MuralCompositeWPThe mural grew over time. First stage was painting the back wall and surrounding 18″ frame for an agreed fee. The second stage – extending the mural onto the inside of the doors that enclosed the Murphy bed, an expanse of approximately 150″, well over 12′ – was technically gratis, although I did have the benefit of living there rent-free temporarily. During the month of December ’75 I apartment-sat for the Griffiths while they were out of town fulfilling seasonal singing engagements. I’m not sure where the challenge to enlarge the mural came from – whether from a friend or possibly from within, but I rose to the challenge with startling results, producing an extension of the earlier painted landscape to include a lush garden, peopled with two figures – a man and woman, left and right – which I re-painted the following summer (as seen above in the right half) when I once again apartment-sat for the Griffiths while they were out of town on tour. Given the opportunity to live with and reflect on the figures painted, I decided to ‘improve’ them. Unfortunately I didn’t take any photographs of those figures before my summer alterations transformed their mythic simplicity into rather cartoonish complexity. It was a lesson learned too late about not overworking a good thing when you’ve got it; but since I didn’t recognize my ‘good thing’ at the time, I mistakenly tried to make it better. Is that called Living and Learning?
Just before the Griffiths returned home that summer to the surprise of an altered mural, I held a small Sunday afternoon party for a group of friends to unveil my ‘magnum opus’ of which I was quite proud. A number of Weiser-connected friends had heard me talk about the ongoing project, so it seemed the perfect way to show all of them what I’d been up to that summer. When they arrived the Murphy bed was closed. After some preliminaries of food and folderol I got down to business, talking briefly about the painting, its inspiration, the circumstances surrounding its creation. Then I started the music, to set the stage and the mood, putting on the last disk of Georg Solti’s classic London recording of Das Rheingold. I found the point in the music where it builds majestically to the climax I was seeking – the striking of Donner’s hammer which creates the rainbow bridge. By that point I had slowly opened the doors and gradually, provocatively pulled down the bed, exposing the mural in all its colorful glory. Everybody – all twelve or so people that were there that afternoon – applauded, and one or two even cheered, the only time that has happened to me so spontaneously. And through that experience I developed an understanding of why people are drawn to the footlights, why they go onto the stage: once you’ve know clapping and been applauded into silence, there’s nothing quite like IT.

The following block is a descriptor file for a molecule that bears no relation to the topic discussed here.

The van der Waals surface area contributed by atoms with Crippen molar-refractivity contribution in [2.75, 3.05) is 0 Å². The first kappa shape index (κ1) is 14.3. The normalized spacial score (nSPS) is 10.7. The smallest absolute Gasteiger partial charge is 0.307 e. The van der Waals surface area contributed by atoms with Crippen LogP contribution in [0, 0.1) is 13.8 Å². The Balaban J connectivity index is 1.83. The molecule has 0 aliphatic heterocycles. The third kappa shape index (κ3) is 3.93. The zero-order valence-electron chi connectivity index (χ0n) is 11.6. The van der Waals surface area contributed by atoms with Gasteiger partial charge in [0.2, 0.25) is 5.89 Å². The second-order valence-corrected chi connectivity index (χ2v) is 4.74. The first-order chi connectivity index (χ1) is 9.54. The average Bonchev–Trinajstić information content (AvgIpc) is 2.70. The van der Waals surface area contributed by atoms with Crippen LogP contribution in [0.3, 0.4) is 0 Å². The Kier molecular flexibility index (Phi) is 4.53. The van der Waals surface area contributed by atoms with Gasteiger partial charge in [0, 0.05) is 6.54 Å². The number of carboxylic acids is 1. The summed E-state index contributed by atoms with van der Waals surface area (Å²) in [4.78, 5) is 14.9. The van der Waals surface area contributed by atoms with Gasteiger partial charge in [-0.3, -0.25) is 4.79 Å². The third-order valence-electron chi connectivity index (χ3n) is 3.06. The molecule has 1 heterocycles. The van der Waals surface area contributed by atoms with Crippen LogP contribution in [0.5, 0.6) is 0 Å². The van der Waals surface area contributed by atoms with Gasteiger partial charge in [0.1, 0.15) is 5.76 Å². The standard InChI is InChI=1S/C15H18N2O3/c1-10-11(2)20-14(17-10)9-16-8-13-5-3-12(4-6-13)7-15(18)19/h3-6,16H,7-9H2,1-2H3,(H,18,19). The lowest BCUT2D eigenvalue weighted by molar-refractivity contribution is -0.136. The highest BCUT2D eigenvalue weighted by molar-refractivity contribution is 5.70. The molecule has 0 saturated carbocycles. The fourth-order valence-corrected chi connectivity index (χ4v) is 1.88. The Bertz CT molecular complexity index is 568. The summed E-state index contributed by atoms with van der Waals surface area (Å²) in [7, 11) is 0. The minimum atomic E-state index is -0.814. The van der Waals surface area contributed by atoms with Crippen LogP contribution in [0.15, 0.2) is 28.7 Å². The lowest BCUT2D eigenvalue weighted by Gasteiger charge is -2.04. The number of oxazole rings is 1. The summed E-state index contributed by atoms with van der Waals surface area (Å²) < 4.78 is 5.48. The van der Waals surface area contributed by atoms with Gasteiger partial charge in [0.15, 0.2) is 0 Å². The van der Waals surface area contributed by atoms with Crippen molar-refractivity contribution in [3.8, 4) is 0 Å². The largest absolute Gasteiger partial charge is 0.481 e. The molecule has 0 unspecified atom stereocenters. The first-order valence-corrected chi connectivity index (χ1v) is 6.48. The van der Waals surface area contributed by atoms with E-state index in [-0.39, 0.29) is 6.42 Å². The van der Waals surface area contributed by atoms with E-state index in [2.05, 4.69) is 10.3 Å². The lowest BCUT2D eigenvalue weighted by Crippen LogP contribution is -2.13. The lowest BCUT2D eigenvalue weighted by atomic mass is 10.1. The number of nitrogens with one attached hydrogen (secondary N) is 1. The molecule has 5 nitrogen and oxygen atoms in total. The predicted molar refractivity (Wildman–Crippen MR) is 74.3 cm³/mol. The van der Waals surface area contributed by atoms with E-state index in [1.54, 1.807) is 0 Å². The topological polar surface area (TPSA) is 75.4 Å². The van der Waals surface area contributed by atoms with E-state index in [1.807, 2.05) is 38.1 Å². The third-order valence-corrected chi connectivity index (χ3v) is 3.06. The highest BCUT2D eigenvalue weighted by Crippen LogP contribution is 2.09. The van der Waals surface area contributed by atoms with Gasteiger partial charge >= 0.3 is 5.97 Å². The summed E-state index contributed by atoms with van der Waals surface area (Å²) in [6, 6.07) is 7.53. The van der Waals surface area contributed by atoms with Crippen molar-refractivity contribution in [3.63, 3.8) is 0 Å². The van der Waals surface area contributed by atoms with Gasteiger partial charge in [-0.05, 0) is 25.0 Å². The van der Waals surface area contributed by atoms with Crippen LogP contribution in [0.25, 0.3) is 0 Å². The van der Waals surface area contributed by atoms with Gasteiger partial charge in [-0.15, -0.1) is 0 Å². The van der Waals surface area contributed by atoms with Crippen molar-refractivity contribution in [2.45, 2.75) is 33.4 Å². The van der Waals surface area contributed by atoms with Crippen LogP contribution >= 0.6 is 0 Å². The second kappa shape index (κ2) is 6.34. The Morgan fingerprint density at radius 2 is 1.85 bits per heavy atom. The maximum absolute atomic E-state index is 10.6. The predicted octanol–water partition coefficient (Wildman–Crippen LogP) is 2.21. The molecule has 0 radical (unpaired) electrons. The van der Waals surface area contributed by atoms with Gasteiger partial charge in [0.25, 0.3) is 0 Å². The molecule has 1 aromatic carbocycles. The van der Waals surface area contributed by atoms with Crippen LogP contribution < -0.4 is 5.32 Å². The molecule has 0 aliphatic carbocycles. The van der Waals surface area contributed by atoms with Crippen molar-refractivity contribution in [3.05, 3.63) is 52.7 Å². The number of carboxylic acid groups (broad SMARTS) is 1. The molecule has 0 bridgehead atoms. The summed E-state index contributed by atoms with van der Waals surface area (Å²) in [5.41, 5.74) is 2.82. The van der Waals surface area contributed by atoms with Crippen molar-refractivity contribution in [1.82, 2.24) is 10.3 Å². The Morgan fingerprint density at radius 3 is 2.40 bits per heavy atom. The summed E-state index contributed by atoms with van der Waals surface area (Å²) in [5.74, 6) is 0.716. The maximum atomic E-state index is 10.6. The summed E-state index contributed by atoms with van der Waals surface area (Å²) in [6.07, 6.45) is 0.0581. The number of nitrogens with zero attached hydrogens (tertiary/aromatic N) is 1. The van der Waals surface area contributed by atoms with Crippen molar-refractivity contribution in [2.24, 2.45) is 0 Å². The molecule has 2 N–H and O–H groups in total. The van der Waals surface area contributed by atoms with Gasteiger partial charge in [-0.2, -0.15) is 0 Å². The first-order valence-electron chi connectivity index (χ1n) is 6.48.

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David Griffith November 14, 2014 at 7:30 am

How wonderful to be in contact after all these years. We have continued to wander the world and now live in France near the sea. Fine and grateful memories of life with the mural and of the problems of what to do when we moved from the apt. The main painting on the wall could not be moved and the side panels were big and separated from the main picture so what to do. The memory is there and we treasure that and are particularly glad to be in contact after 40 years. We hope to see Harold this May, do you ever get to France?
felicitations; David & Elizabeth